Here's Why Uber Is so Much Cheaper in Some Cities Than Others
There’s a reason why your Uber costs a lot more in New York City than it does in Dallas, and it all has to do with local laws.
If you take a look at your bill after an Uber ride, you may notice some interesting discrepancies between fees, depending on where you are. According to the Huffington Post, Uber is a “transportation network company (TNC),” which are regulated differently from state to state or city to city.
So, if you take an Uber in Los Angeles, as opposed to Chicago or New York, you might see some specific, local fees added to your bill. According to the Huffington Post, each government entity that oversees regulation of rideshare companies (this can vary greatly as to who’s in charge in what city), has its own rules in regards to TNCs.
Certain local governments have been at odds with Uber and other ridesharing apps. In California, according to the Huffington Post, new laws have sought to reclassify Uber drivers from independent contractors to full-time employees, which creates a lot of extra costs for the company itself.
The list of different fees in different states and cities is long and varied, but there are a few distinct differences in particular large markets. In California, for example, there are two fees that show up on every bill, the Huffington Post reported. First is the 10-cent Access For All Fee, which goes towards increasing the number of wheelchair-accessible vehicles. The second is the Marketplace Fee, which is for “connecting riders and drivers within ‘certain markets’,” according to the Huffington Post.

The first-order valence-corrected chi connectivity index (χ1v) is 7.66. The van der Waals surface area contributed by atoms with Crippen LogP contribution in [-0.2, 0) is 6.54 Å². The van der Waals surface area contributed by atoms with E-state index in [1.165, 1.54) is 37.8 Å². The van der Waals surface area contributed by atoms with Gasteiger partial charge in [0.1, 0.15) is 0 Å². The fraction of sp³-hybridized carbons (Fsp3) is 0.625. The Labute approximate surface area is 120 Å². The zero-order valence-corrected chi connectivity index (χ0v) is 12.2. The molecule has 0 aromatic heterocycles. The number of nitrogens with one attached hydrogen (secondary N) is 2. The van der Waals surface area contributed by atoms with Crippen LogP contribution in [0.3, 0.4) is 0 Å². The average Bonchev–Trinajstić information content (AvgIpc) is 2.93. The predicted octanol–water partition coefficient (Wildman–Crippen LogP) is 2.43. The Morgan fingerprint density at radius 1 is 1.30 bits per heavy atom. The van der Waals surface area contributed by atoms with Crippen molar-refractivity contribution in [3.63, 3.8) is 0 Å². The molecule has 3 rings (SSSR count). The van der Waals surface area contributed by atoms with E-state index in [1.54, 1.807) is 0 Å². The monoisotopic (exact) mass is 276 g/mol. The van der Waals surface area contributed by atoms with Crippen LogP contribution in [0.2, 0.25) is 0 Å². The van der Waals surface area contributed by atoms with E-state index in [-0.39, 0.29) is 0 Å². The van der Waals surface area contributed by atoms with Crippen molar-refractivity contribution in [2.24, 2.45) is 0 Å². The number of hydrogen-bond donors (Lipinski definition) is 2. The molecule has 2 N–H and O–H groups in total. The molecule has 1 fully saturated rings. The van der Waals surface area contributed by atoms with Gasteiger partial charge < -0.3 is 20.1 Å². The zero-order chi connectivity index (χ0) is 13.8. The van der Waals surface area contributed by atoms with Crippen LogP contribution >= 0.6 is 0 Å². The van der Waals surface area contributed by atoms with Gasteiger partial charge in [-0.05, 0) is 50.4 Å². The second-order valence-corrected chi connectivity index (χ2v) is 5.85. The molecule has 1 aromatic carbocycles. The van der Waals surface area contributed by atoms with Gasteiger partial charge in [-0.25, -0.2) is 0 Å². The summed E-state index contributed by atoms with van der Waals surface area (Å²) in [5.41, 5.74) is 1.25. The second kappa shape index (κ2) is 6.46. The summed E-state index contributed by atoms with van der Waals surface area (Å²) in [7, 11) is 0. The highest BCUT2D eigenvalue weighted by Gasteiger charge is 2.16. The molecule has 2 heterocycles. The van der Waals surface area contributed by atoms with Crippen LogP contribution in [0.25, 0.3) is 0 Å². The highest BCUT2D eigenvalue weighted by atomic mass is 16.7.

Chicago has similar fees, including an “Accessibility fee,” which is comparable to the “Access for All Fee” in California, as well as a ground transportation surcharge and congestion surcharge for those traveling to the Central Business district. In New York, where Uber seems to be constantly battling the local government, there seems to be quite a laundry list of fees that make even driving within Manhattan an astronomical price point.
According to the Huffington Post, not only is there a congestion fee in Manhattan, there is also a Black Car fee (to support The Black Car Fund, a sort of worker’s insurance for for-hire drivers); an “Out Of Town” fee, which is any ride that starts in Manhattan and ends in one of the other boroughs (which, if you ask a lot of New Yorkers, is not actually going “out of town”); and a four percent TNC fee that is added for rides that start in Manhattan and end anywhere else in the state.
Next time you wonder why you’re getting all these extra surcharges and fees, you can assume that they’re there because of local laws that seek to regulate Uber and other apps. Either way, the buck gets passed to the drivers themselves, who are often underpaid despite the high prices of rides.